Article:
Need for an Additional PGC Post

11. In view of the increasing volume and complexity of CFA cases and taking into consideration the excessive span of control of the existing PGC, SJ considers it necessary to create an additional PGC post to assume overall responsibility in the Prosecutions Division as head of a specialist unit to handle CFA work. The proposed PGC will report to DPP and will be responsible for conducting CFA and CFA-related cases, which could ensure that savings of at least $2.55 million in briefing out expenses would be achieved. He will also be responsible for devising and implementing a co-ordinated structure within the Prosecutions Division whereby all cases which are or potentially may be referred to the CFA are identified, assessed, prepared, assigned and prosecuted, and for advising SJ and DPP both generally and in relation to appeals to CFA which the Department itself may need to initiate. Given that judgments of the Court of Appeal are generally binding on the courts and the Administration, the implications of such judgments require expert analysis. If it is considered that a judgment is in error, and that this will have an impact upon the prosecution of criminal offences, this will normally have to be rectified by an appeal to the CFA or by legislative amendment. In these cases, the proposed PGC may have to advise the DPP, initially, and the SJ, thereafter, on the appropriate course of action to be taken by the Department. For these reasons, the consequences of a judgment, and the approach to be adopted, necessitate examination and advice by an officer at the appropriate level. In so sensitive an area as the due administration of public justice, there is no scope for error. In addition, the proposed PGC will take charge of a Sub-division comprising the following sections -

  1. Appeals and Narcotics Policy Co-ordination;

  2. Research, General Advice and Immigration; and

  3. Advocacy and Labour.

We set out the proposed organisation chart of the Prosecutions Division at Enclosure 2. The main duties and responsibilities of the proposed PGC post are at Enclosure 3.

12. Whilst the existing PGC will devote much of their time and energy to supervising the work of counsel within their respective Sub-divisions, we envisage that the new post would be dedicated to the more specialized development of appellate expertise within the Prosecutions Division. This will ensure for the future that more junior counsel are provided with a measured and supervised introduction into appellate advocacy together with appropriate in-house support and training. Notwithstanding that a significant number of trial cases are briefed out to the private sector, the Government counsel must be trained to the highest standards, and properly supervised so that the level of representation of the Administration at all appellate levels will be enhanced. The three existing PGC will thereby be better able to concentrate on their respective duties.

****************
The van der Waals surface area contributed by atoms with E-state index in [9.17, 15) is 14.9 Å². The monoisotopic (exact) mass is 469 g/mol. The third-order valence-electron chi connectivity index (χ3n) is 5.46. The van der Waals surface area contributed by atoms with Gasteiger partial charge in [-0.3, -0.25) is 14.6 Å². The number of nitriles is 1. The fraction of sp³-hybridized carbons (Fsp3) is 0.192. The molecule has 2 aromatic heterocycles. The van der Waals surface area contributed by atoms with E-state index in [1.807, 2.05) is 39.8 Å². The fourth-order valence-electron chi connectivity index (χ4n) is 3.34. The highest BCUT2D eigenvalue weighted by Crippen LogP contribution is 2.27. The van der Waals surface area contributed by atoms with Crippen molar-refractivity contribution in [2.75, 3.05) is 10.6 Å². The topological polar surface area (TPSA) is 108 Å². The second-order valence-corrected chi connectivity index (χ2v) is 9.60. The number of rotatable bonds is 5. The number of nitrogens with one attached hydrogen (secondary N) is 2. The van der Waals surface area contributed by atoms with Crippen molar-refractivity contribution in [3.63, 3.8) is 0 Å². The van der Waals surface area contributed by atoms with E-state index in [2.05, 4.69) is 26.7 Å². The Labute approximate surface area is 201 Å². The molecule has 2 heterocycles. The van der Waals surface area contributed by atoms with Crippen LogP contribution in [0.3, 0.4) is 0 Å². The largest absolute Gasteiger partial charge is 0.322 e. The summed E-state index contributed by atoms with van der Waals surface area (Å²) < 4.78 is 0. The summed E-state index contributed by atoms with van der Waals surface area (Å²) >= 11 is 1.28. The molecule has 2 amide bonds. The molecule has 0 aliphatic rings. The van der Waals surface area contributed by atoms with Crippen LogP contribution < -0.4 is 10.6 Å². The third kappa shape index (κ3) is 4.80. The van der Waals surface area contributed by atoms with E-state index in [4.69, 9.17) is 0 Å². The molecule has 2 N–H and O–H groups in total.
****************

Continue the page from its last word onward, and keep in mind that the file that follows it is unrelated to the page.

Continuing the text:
13. The additional notional annual salary cost of this proposal at MID-POINT is -

$No. of Post
New permanent post 1,580,400 1

14. The additional full annual average staff costs of the proposal, including salaries and staff on-cost, is $2,688,084.

15. In addition, the proposal will necessitate the creation of a Personal Secretary I (MPS 16-21) post at a notional annual mid-point salary cost of $291,840 and a full annual average staff cost of $451,884.

16. We will be able to meet most, if not all, of the additional costs through savings in briefing out expenses as mentioned in paragraph 11.


17. The Prosecutions Division is responsible for both advocacy and advisory duties. It has to represent on one hand the HKSAR Government in criminal appeals and trials and on the other, to give legal advice on all criminal law matters to government departments and law enforcement agencies. The law enforcement agencies it serves include the Hong Kong Police Force, the Customs and Excise Department and the Independent Commission Against Corruption.

18. In terms of establishment, Prosecutions Division is the largest Division within the Department. Its counsel grade staff account for 36.8% of the total establishment of the grade in the Department.

19. The Chief Executive announced in his 1998 Policy Address that the Administration is committed to improving our ability to conduct criminal cases which go to the CFA, by strengthening the Prosecutions Division of the Department.


20. Having regard to the increase in volume and complexity of CFA cases, the level of responsibility to develop expertise for CFA work and the expanded span of control of existing PGC in the Prosecutions Division, Civil Service Bureau supports the creation of the proposed permanent directorate post in the Prosecutions Division. The grading and ranking of the proposed post are considered appropriate.


21. The Standing Committee on Directorate Salaries and Conditions of Service has advised that the grading proposed for the post would be appropriate if the post were to be created.


Department of Justice

(LU0278/WIN 12)

Enclosure 3 to EC(98-99)19

Main Duties and Responsibilities
of the Proposed Principal Government Counsel, Sub-division III (DL3)

Responsible to the Director of Public Prosecutions (DL6) for -

  1. appearing on a regular basis in the difficult and complex cases; and supervising and assisting with the preparation of cases handled by assigned counsel;

  2. ensuring that the Court of Final Appeal (CFA) is provided with the highest standards of preparation and advocacy and ensuring consistency in the approach of the Administration in each case;

  3. identifying and pursuing appeals considered to be properly initiated on behalf of the Secretary for Justice and in this vein monitoring and assessing developing trends in the judgments of the Court of Appeal and Court of First Instance and where necessary, seeking clarification or direction by way of appeal;

  4. ensuring strict compliance by the Department of Justice with the CFA Act and the rules made thereunder, and liaising with practitioners and the Registrar, CFA as to the approximate length of cases listed;

  5. liaising with the Registrar, CFA from time to time on matters arising from the regulations including any proposed amendments to same; and

  6. performing the management duties and functions of a Deputy Director of Public Prosecutions, including the supervision, and training of Deputy Principal Government Counsel, Senior Government Counsel and Government Counsel in his/her Sub-division.